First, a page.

With +250 odds, the implied probability of the Catalans winning sat at 28.57%. For St Helens, -300 odds implied a 75% chance of winning.


In addition to betting on the moneyline, rugby fans can also wager on the handicap. Handicap wagering works exactly like point spreads in sports such as football and basketball.

With handicap betting in rugby, the sportsbook assigns a projected margin of victory for the favourite. Rather than simply winning straight-up, the favourite must also cover the handicap. The underdog, however, can afford to lose within a certain range and still cover.

For example, in a Rugby Union Six Nations match between Wales and Scotland, the latter could be listed as a 2.5-point favourite. This means Scotland would have to defeat Wales by three points or more to cover the spread.

Wales would cover by winning the match outright or losing by two points or fewer.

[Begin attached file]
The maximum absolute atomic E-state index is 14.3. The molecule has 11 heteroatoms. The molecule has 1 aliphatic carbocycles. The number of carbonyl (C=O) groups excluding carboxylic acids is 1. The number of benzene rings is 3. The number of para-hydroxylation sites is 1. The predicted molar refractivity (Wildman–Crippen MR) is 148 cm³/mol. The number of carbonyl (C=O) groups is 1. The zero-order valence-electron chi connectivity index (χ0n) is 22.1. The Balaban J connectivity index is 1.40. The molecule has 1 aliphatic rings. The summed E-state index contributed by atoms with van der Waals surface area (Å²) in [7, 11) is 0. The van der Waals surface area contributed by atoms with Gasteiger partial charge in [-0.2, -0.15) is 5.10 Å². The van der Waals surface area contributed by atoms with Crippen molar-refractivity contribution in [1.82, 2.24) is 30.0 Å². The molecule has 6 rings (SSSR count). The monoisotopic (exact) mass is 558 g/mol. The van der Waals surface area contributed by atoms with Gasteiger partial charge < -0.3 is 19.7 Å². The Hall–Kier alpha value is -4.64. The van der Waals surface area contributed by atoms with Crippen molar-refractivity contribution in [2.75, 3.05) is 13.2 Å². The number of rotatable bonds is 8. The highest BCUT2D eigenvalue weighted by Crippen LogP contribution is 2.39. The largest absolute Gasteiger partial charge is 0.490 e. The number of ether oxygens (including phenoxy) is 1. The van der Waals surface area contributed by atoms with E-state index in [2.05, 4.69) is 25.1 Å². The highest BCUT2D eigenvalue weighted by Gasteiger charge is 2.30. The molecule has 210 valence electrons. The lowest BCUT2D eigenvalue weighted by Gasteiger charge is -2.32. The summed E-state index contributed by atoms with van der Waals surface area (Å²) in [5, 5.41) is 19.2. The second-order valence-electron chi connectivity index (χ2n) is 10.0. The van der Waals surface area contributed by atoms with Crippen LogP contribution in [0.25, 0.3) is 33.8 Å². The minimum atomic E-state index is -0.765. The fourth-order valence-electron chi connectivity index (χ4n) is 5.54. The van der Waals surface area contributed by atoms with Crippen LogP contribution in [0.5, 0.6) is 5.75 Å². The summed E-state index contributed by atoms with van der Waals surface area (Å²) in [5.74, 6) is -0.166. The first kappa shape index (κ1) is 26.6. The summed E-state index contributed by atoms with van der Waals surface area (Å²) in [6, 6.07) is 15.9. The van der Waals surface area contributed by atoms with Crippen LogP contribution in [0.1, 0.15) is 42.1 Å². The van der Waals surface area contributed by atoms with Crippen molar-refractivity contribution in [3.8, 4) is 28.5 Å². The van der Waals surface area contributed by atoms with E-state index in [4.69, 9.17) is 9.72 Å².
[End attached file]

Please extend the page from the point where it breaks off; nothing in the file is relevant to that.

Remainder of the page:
Wales Kieran Hardy passes the ball out from the scrum during a Six Nations rugby union match. Photo by Rui Vieira/AP.

Handicaps are intended to even things out, and typically each team will see -110 odds. Here's how a handicap market would be presented:

Wales +2.5 (-110) v. Scotland -2.5 (-110).

In this instance, a $110 wager on either squad is required to return $100.

How to bet on rugby three-way handicap

Another common form of handicap betting in rugby is three-way wagering. This opens the opportunity to wager on a tie.